The real questions about “football match’s lights went off at 9 pm”?


The “football match that stopped because the stadium lights went off at 9 pm” may have opened a can of worms?

I refer to the article “Football: MP Lee Bee Wah denies report that she instructed stadium’s lights to be turned off during match” (Straits Times, Apr 17).

It states that “MP Lee Bee Wah has denied claims in an online report that she gave instructions to the centre manager of Yishun Stadium to turn the facility’s floodlights off at 9pm on April 10.

Two of the stadium’s four floodlights were turned off at about the 69th minute of a Football Association of Singapore (FAS) Centre of Excellence (COE) Under-19 match between FAS’ U-19 side and Warriors FC. The match was abandoned thereafter.

“I did not give instructions for the match to be stopped. I am waiting for the report and statement from Sport Singapore (SportSG) before deciding on my next course of action,” Ms Lee, Member of Parliament for Nee Soon GRC, told The Straits Times on Monday (April 16).

The Warriors had posted a statement on Facebook on April 10 saying that the match in question had been “suspended in the 69th minute due to floodlight failure”.

Ms Lee referred to that in her own Facebook post just after 3pm on Monday.

She said: “An article by The Online Citizen (TOC) alleged that I had ordered the floodlights at Yishun Stadium to be turned off after residents had complained about the glare. This is not true.

“I do not even run Active SG or the stadium! Despite the Warriors FC post, TOC went ahead to post a falsehood. Unfortunately this is the danger of online falsehoods now.””
With so many alleged and apparently contradictory and different statements – in my view, perhaps the most important questions have not been asked.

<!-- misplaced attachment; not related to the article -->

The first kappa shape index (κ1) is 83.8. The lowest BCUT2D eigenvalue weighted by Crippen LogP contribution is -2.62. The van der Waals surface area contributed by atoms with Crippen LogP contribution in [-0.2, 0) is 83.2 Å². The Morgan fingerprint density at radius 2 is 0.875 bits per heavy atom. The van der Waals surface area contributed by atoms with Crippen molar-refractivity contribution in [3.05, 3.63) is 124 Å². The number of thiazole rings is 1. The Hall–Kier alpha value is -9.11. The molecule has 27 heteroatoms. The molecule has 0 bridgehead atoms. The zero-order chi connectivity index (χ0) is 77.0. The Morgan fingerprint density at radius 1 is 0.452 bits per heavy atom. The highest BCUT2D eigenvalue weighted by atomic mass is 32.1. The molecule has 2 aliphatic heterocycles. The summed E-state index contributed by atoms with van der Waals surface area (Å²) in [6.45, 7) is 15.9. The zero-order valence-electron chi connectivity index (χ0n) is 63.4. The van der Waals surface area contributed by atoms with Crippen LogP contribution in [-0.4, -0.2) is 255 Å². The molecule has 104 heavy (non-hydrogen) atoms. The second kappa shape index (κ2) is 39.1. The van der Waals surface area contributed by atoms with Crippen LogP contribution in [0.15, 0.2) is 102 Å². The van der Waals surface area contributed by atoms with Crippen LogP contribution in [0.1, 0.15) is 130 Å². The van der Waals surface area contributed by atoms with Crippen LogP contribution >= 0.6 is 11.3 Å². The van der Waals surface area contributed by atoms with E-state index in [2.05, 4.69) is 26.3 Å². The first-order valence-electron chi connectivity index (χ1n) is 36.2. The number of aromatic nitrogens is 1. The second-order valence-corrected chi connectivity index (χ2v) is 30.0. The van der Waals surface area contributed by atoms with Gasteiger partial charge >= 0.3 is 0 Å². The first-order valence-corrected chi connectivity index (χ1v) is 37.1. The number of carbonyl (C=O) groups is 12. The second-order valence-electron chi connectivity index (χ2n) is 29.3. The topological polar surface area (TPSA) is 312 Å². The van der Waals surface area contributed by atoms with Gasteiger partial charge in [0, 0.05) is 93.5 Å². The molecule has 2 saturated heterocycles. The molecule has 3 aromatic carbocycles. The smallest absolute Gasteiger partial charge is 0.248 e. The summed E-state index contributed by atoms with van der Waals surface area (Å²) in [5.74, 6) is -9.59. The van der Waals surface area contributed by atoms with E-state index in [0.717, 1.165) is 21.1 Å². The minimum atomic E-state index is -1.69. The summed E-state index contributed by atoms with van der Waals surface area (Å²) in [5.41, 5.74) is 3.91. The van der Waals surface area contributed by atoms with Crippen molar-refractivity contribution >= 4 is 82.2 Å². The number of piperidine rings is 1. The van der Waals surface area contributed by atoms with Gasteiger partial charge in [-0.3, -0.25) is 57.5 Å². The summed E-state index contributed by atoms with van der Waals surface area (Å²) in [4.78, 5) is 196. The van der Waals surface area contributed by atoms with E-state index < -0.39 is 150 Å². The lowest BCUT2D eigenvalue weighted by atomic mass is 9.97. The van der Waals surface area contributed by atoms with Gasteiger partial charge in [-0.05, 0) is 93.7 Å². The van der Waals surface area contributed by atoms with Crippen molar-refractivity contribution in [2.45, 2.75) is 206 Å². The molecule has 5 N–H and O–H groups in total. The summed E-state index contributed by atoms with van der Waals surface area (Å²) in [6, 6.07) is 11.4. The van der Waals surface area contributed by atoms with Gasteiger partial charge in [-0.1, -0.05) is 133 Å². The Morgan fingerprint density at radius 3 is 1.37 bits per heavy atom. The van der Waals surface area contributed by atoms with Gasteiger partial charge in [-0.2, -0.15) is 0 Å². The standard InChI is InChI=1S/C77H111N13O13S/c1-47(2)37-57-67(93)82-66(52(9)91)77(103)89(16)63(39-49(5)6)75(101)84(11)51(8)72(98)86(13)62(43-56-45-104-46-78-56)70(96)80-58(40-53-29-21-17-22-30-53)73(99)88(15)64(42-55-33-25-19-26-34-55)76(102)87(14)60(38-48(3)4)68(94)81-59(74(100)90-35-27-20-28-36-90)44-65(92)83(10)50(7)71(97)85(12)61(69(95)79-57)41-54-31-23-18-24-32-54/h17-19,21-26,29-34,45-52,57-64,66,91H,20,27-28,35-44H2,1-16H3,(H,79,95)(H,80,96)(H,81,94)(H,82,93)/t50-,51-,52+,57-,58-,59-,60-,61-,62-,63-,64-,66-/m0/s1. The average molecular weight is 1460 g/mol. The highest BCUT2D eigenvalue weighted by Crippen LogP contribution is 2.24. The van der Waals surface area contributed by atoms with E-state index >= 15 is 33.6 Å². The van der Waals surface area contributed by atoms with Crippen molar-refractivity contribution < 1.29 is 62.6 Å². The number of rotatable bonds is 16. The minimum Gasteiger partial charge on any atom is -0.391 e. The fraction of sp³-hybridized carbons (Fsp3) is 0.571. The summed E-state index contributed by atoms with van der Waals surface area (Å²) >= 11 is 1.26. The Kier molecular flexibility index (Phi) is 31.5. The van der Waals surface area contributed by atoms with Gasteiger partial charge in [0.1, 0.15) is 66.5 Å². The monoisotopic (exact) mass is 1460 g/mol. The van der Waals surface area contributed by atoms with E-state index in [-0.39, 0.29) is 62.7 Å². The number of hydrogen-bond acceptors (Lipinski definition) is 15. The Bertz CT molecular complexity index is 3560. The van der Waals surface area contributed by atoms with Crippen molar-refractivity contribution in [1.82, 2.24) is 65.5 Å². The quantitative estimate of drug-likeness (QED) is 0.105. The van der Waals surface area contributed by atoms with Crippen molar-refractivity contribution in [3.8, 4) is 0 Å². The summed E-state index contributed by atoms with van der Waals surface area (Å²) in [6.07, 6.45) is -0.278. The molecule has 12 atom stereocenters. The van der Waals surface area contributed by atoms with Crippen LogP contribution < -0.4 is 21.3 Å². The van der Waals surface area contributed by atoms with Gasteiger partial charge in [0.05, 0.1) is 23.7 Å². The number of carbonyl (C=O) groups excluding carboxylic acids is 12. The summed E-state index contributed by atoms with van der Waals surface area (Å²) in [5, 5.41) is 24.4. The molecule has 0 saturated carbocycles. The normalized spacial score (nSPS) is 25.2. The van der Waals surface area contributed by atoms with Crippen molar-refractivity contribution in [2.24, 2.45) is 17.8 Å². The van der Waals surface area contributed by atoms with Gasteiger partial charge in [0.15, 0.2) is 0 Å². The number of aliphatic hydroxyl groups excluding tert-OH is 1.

… Do other stadiums also shut off their lights at 9 pm? Or is Yishun stadium the only one?
… If so, why is Yishun stadium unique in this regard?
… For how long has this been going on?
… Have there been complaints in the past about the lights from the residents?
… If so, to whom did they complain to?
… Was any action taken after the complaints?
The crux of the matter may not be so much as to who or why the lights were turned off that particular night (10 April), but rather how decisions (due process, etc) affecting the daily lives of Singaporeans are made in Singapore.
I wonder if after this incident – residents at other stadiums may also start complaining too, or people using the stadiums at night may also start to complain too!
Oh by the way – is it any wonder why football is arguably in the doldrums now?
Football fans and footballers – “what say you?”
Leong Sze Hian

About the Author

Leong Sze Hian has served as the president of 4 professional bodies, honorary consul of 2 countries, an alumnus of Harvard University, authored 4 books, quoted over 1500 times in the media , has been a radio talkshow host, a newspaper daily columnist, Wharton Fellow, SEACeM Fellow, columnist for theonlinecitizen and Malaysiakini, executive producer of Ilo Ilo (40 international awards), Hotel Mumbai (associate producer), invited to speak more than 200 times in about 40 countries, CIFA advisory board member, founding advisor to the Financial Planning Associations of 2 countries. He has 3 Masters, 2 Bachelors degrees and 13 professional  qualifications.